Marketers are used to holding all the power, while media owners scramble for dollars amid all kinds of disruption. But the smartest brands actually need to study their media partners and in many cases follow their lead.
Media brands operate in arguably the most competitive marketing arena. A cable network competes with 250 other brands for attention. Digital-media brands like Yahoo, Hulu and Facebook -- once upstarts and disrupters themselves -- are seeing shiny, newer upstarts invade their hard-won turf. Consumers switch brands at the click of a remote control or mouse. As businesses, their market share is tracked and measured in a matter of hours, rather than months.
But even with limited marketing budgets, media brands are improvising and making the most of their unpaid media options first. Here are some lessons we can draw from media brands:
Think like a publisher. The Daily Mail has become the largest newspaper website globally by perfecting its own brand of news and gossip, with bold use of visuals and clever search tactics to drive traffic to its site -- and encourage its circulation around the web. The Huffington Post has become highly adept at creating interactive content, receiving over 7 million reader comments a month. Both have built their success on the back of some of the lowest-cost models in the business. This is something brands can emulate.
Of course it helps to have a news hook, such as a new product introduction -- another area where all marketers can learn from media. In the months leading up to FX's "American Horror Story" premieres, TV viewers were teased with short, episodic flashes of unexplained, weird glimpses into the show. Viewers were left puzzled and uneasy, but primed to want to see the show.
Create cultural moments. Maybe it's easier said than done, but consider it your ambition. Rather than rely on advertising in other people's events, BBC America created its own event when promoting "Dr Who: Day of the Doctor" last month to coincide with its "Doctor Who" 50th anniversary.
BBC screened a cinema 3-D simulcast in 11 cities and made sure to be highly active on social media. On Tumblr, 14.5 million views were registered on the BBC America "Doctor Who" page; Twitter saw 1.83 million tweets.
The network promoted all of this on and off channel, creating celebrity spots online that in turn inspired spoofs. One came from Will Ferrell's Ron Burgundy character from the forthcoming "Anchorman" sequel, another media-business case study in overachieving on marketing spending.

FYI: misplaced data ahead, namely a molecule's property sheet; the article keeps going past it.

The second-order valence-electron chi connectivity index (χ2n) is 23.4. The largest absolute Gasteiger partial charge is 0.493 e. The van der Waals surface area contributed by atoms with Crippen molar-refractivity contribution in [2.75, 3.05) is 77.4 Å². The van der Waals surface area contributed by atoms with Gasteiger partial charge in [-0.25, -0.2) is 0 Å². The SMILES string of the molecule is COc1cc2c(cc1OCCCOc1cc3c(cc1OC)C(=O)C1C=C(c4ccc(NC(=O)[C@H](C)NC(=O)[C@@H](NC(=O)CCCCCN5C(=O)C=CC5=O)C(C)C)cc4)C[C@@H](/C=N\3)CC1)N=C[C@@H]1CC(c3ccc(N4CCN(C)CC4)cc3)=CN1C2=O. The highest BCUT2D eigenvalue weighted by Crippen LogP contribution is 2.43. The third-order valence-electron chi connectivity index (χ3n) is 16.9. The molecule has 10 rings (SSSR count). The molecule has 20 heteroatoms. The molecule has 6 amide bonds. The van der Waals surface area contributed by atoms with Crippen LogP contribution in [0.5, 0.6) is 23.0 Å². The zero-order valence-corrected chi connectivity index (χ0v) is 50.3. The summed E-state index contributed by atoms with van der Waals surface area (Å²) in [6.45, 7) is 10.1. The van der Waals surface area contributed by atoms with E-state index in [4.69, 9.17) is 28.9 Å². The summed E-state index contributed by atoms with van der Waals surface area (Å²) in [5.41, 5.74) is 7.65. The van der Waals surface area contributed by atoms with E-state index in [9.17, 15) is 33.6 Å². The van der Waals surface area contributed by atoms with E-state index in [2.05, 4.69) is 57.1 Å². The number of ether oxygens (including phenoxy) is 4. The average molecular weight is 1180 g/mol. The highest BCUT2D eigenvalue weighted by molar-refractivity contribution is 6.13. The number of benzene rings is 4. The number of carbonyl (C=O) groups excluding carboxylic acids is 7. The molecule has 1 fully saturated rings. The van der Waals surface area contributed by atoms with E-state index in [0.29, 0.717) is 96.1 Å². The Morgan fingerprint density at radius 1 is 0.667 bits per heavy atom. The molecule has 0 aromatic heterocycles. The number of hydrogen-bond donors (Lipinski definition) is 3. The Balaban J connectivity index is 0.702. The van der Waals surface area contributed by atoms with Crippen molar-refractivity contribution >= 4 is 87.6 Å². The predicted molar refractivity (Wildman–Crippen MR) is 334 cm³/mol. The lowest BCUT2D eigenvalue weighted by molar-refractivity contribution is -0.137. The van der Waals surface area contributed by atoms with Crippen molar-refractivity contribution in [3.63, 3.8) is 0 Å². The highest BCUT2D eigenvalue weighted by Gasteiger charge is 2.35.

Innovate in social media. Eight of the ten most-liked Facebook brands, excluding celebrities, are media brands, and Fox's "Family Guy" has over 50 million "likes." Cable networks, however, have led the way in innovation of social-media platforms. MTV worked with Twitter to originate custom interactive experiences for its Video Music Awards, like an MTV Twitter Tracker site that encouraged viewers to tweet about VMA celebrities by expanding and shrinking the stars' photos as corresponding Twitter waxed and waned. The network also created Hotseat -- a seating chart of the theater that showed where celebrities were tweeting from during the broadcast. By clicking on a seat, viewers could see a celebrity's real-time Tweets.
MTV can usually count on a Miley Cyrus kind of moment to drive social media chatter at the VMAs, but it does everything it can to get in position before that moment arrives.
Make the most of strategic marketing partnerships. Clear Channel's iHeartRadio streaming music service has built an impressive brand amid a seas of alternatives. It's achieved this partly with the muscle of Clear Channel's radio stations, but also with the spectacle of the iHeartRadio music festival, album-release parties, exclusive artist content and partnerships with major media, technology and auto companies.
With so many alternatives to their products available instantly, media companies have not choice but to get their marketing right. Let's emulate their best examples.
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